Every individual in your organization is a potential ecommerce security threat. If they choose a weak password that’s easy to crack or if they fall for a social engineering or phishing scheme, they might open your site’s doors to a cybercriminal.
If your employees operate with near-perfect attention to detail, you’ll decrease your risks of malware, the possibility of injections and social engineering schemes.
Though you won’t be able to prevent every mistake, a little employee training can go a long way in the world of ecommerce security.
Host a workshop or seminar to educate your employees all at once, and start enforcing certain protocols, like minimum password lengths or regular password changes.
Related: 10 best practices for creating and securing stronger passwords
Proactively monitor your website activity
There are a variety of apps and online tools you can use to monitor how users are accessing your web pages. For example, Google Analytics offers real-time user activity visualization. Above and beyond analytics tools, look for a security monitoring tool that will scan your website at least once daily for suspicious activity.
GoDaddy’s Website Security offers daily scans for threats including malware, DDoS, cross-site scripting and others.
If you have a steady eye on your website at all times, you can notice if someone tries to instigate a cyberattack or if there’s suspicious activity, such as a user trying to log in multiple times.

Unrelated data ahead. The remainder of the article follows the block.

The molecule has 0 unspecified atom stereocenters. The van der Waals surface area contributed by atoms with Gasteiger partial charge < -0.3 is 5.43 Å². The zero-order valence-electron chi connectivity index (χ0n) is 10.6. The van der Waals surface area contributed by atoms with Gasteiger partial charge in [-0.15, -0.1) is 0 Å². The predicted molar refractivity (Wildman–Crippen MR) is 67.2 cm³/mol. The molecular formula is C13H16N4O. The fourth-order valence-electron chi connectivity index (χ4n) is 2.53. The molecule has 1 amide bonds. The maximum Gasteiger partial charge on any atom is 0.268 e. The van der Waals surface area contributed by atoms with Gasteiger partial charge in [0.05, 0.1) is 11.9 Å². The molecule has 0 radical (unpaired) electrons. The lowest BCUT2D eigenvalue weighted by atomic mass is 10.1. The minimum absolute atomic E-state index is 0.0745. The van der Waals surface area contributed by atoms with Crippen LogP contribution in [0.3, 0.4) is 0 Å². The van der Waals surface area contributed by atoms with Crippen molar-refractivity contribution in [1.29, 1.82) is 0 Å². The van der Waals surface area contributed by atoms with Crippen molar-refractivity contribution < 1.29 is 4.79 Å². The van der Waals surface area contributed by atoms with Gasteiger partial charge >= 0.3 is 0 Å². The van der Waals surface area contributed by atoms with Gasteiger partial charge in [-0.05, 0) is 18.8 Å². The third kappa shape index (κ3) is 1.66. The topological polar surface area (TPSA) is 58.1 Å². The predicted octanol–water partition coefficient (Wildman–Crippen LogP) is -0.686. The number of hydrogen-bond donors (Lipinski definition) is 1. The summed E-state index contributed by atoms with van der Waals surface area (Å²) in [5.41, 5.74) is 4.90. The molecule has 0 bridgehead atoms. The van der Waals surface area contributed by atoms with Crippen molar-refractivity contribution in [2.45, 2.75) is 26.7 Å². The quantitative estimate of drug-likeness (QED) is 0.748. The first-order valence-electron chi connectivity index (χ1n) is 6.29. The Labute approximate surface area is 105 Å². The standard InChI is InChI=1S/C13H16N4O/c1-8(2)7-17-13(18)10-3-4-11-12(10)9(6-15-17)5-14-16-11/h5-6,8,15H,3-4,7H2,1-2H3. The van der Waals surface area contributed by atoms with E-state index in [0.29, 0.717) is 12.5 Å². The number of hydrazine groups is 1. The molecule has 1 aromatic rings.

Proactive monitoring can help you prevent some threats and respond to other ones as they unfold. You can see the beginnings of a DDoS attack before it reaches its peak, stop brute force attacks, and you might be able to respond to attacks related to malware and cross-site scripting.
Keep your systems patched and updated
When apps and website builders roll out new updates, they’re often designed to counter specific known threats, such as software bugs that allow external entry. If you don’t practice proactive ecommerce security and keep these appsand systems up to date, you could be leaving yourself needlessly vulnerable to a threat that develops have already neutralized.
Pay attention to new updates for any software or plugins you use for your ecommerce site.
Ideally, you’ll want to turn on automatic updates so you don’t have to think about it. This also reduces the possibility of a delay between updates, or human error.
Back up your data regularly
There’s a chance that your site could go down, taking all your data with it, whether the intention was malicious or not. Ransomware attacks also could attempt to hold your site hostage, demanding payment in exchange for the safe return of your data.
When it comes to how to secure your online store, regular backups are the best way to help protect yourself from these types of threats.
Use automatic backups to make a copy of your ecommerce website on a periodic basis, so you’re never more than a day or two away from the most recent update. Many modern website builders include this as a built-in feature.
3. How to choose a secure platform
Your hosting provider should be just as invested in your success as you are. Many of the top web hosting providers, such as GoDaddy, offer an array of tools and applications to make creating and running an ecommerce site easy and secure. Your safest bet is the hosting provider that:
- Employs at least 128 bit AES encryption (256 bit is better).
- Performs regular backups.
- Keeps comprehensive logs.
- Provide a robust admin panel.
- Performs regular network monitoring.
- Provides you with written policies and procedures in case of a breach.
- Provides a single point of contact for security emergencies.